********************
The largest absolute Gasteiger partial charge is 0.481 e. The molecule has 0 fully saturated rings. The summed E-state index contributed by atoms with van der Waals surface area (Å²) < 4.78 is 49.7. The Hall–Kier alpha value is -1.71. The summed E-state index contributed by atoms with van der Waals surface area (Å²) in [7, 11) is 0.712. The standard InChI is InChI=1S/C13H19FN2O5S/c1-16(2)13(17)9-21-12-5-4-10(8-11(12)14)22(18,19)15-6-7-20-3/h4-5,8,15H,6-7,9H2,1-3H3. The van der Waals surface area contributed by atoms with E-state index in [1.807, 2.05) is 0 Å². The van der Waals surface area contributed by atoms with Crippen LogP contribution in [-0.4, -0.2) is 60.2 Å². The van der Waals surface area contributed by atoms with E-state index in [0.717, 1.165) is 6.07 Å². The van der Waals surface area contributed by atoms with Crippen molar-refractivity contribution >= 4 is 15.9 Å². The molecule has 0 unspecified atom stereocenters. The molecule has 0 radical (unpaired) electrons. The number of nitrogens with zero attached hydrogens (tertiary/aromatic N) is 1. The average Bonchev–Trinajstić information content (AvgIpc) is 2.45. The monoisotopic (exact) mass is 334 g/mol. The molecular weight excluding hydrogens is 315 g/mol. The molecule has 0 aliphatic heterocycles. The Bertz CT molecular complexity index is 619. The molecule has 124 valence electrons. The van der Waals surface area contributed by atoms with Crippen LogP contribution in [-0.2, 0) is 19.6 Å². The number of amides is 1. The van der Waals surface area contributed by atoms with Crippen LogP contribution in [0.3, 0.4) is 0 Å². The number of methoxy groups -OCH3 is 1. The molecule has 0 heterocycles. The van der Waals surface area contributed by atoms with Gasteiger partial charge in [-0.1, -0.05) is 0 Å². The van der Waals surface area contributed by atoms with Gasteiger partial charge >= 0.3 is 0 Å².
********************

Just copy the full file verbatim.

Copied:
The largest absolute Gasteiger partial charge is 0.481 e. The molecule has 0 fully saturated rings. The summed E-state index contributed by atoms with van der Waals surface area (Å²) < 4.78 is 49.7. The Hall–Kier alpha value is -1.71. The summed E-state index contributed by atoms with van der Waals surface area (Å²) in [7, 11) is 0.712. The standard InChI is InChI=1S/C13H19FN2O5S/c1-16(2)13(17)9-21-12-5-4-10(8-11(12)14)22(18,19)15-6-7-20-3/h4-5,8,15H,6-7,9H2,1-3H3. The van der Waals surface area contributed by atoms with E-state index in [1.807, 2.05) is 0 Å². The van der Waals surface area contributed by atoms with Crippen LogP contribution in [-0.4, -0.2) is 60.2 Å². The van der Waals surface area contributed by atoms with E-state index in [0.717, 1.165) is 6.07 Å². The van der Waals surface area contributed by atoms with Crippen molar-refractivity contribution >= 4 is 15.9 Å². The molecule has 0 unspecified atom stereocenters. The molecule has 0 radical (unpaired) electrons. The number of nitrogens with zero attached hydrogens (tertiary/aromatic N) is 1. The average Bonchev–Trinajstić information content (AvgIpc) is 2.45. The monoisotopic (exact) mass is 334 g/mol. The molecular weight excluding hydrogens is 315 g/mol. The molecule has 0 aliphatic heterocycles. The Bertz CT molecular complexity index is 619. The molecule has 124 valence electrons. The van der Waals surface area contributed by atoms with Crippen LogP contribution in [-0.2, 0) is 19.6 Å². The number of amides is 1. The van der Waals surface area contributed by atoms with Crippen LogP contribution in [0.3, 0.4) is 0 Å². The number of methoxy groups -OCH3 is 1. The molecule has 0 heterocycles. The van der Waals surface area contributed by atoms with Gasteiger partial charge in [-0.1, -0.05) is 0 Å². The van der Waals surface area contributed by atoms with Gasteiger partial charge >= 0.3 is 0 Å².